Are Wireless Earbuds a Privacy Threat?


#1

Question: Are wireless earbuds a valid privacy threat? What can they do?


#2

if the nature of the low level code is closed then i would assume it would mean that it could be exploited to carry malicious intent also like any other closed code out there.

the problem with such a small object beeing this close to my brain would also pottentially pose serious injury concerns on a long term basis. i mean for ocasional very limited use it’s probably going to fly by but anything more than that it’s probably worth investigating further.


#3

No, it wouldn’t. The frequency of electromagnetic radiation emitted from any kind of electronic device that isn’t an X-ray machine (or something similar / stronger) is insufficiently energetic to ionize anything, which is the damage people are typically concerned about when they’re concerned about radiation.


#4

i’m not saying you couldn’t be right but at the moment i have my doubts. long term exposure of any kind of low electromagnetic radiation is difficult to quantify over a long period of time and for the time beeing the FACT remains that there is insufficient evidence to suggest otherwise.

for me at the present moment wired devices are sufficient although i do sometimes use wireless ones too.


#5

I don’t need to know the health risks, I have already done plenty of research on that.

@reC @rjm

My main issue is that, if I understood correctly, audio jacks can only transport audio because of hardware limitations. You can’t easily install malicious code unlike USB devices.
With bluetooth headsets is there something similar?
Obviously, they must be some security issue with Microphones, is there some software off/on switch to help mitigate that (obviously nothing is perfect).


#6

so from my point of view wired iems are really simple and only contain the audio drivers themselves (some have only one mix between highs-lows others have dedicated multiple drivers aka-the audiophile grade ones) they don’t actually have any chip or programable hardware on the iems themselves.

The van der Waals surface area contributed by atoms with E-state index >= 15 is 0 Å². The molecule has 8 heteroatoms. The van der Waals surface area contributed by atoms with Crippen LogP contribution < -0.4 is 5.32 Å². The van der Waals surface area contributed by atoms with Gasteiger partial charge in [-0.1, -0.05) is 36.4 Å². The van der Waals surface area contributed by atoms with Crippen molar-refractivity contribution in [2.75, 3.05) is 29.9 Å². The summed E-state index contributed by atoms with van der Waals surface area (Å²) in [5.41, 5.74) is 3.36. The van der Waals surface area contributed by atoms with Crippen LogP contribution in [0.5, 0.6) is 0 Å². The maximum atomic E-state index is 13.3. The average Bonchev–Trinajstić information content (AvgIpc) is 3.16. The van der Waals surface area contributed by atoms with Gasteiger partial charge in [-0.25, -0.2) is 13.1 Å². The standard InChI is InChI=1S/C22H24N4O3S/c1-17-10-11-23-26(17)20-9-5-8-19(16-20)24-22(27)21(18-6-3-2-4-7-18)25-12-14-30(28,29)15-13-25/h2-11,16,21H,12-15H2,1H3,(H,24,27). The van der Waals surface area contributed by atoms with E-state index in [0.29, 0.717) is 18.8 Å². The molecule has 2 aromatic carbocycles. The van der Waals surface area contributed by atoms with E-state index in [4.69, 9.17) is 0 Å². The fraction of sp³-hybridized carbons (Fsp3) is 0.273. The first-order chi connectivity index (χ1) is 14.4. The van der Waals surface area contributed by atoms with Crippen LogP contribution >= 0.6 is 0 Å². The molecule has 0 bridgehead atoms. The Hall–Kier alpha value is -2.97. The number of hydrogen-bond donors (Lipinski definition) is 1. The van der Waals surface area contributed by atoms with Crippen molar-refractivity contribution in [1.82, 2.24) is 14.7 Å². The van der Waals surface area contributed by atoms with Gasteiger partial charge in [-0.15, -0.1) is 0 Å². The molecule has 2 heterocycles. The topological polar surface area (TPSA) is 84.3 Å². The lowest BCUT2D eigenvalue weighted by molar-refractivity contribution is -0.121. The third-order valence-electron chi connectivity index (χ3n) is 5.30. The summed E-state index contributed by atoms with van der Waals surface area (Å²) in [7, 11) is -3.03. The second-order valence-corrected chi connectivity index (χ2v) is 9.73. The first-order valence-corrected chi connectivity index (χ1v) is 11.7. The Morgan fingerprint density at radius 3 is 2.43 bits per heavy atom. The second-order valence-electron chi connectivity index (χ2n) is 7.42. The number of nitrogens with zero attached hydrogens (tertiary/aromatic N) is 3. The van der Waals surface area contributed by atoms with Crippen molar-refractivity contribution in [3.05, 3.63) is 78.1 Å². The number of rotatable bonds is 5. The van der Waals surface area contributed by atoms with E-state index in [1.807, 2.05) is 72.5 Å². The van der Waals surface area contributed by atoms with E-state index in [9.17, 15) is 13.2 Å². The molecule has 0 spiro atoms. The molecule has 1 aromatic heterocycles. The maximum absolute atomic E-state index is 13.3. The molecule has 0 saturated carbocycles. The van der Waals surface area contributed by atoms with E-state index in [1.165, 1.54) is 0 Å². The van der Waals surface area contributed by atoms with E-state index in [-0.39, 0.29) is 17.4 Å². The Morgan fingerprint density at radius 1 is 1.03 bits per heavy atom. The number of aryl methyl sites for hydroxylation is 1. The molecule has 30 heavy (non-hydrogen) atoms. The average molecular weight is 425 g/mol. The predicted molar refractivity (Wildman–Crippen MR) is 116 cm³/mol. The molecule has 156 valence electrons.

the problem is with the bluetooth/wireless ones because they need to have some sort of programable hardware inside to comunicate with the device sending the data stream over.

the point is that even if it wasn’t a health risk the bt/wireless iems are simply not capable enough to sustain high bitrate streams (FLACS and other Hi-FI formats) as such they are severly limited in scope and delivery.

mp3s and lower bitrate formats are not really an impediment for bt/wireless iems. what i wanted to touch on is that the radiation exposure in the ear canal near the brain is that much greater the higher the load on the stream is. remember the recomendation of mobile phone manufacturers is to keep a safe 1 inch at minimum from the body when in use.

i will not press the issue any further because this is allready offtopic but i do remeber the tingly sensation in my hands when i do heavy data streams from my smartphone. i don’t think it can be overlooked as easily as that. i simply think that we just aren’t educated enough.


#7

I think we can agree there.


#8

I hate wireless earphones, but my issues are more pragmatic in nature. Compared to a wired set of earphones, they are:

  • More expensive for the same audio quality (because of the additional components required).
  • Reliant on a battery which will die after enough use (this is a simple fact of lithium ion cell chemistry).
  • They don’t work if their battery is empty, so it’s yet another thing I’d have to worry about charging.
  • Because they’re smaller and not joined together by a cable, it’s going to be easier to lose them.
  • They require a device to have Bluetooth with audio support (fine for phones, but no good if I want to use it for my computer, my MP3 player or my DS)
  • They’re susceptible to radio wave interference (either congestion from a zillion other people using BT and 802.11 in the same area, or just a badly shielded microwave oven).
  • There is additional latency in the audio chain due to the transcoding and transmission. Not important for music, but might get annoying if you’re watching a video and the audio is not synchronised, and if you’re playing a fast-paced game (which isn’t going to happen on a phone), it’ll get you killed because you didn’t hear the monster creeping up on you in time.
  • A potential security vulnerability, because they obviously require your device to have a Bluetooth stack active. Something called “Blueborne” is an already-existing (and patched… for most things) exploit for this.

#9

Let mi just add to that, that broadcasting your audio in the air is never going to be as private as confining it to the wires. Granted, the wires leak some signal, but it is orders of magnitude weaker than bluetooth transmission and therefore vastly more difficult to snoop on.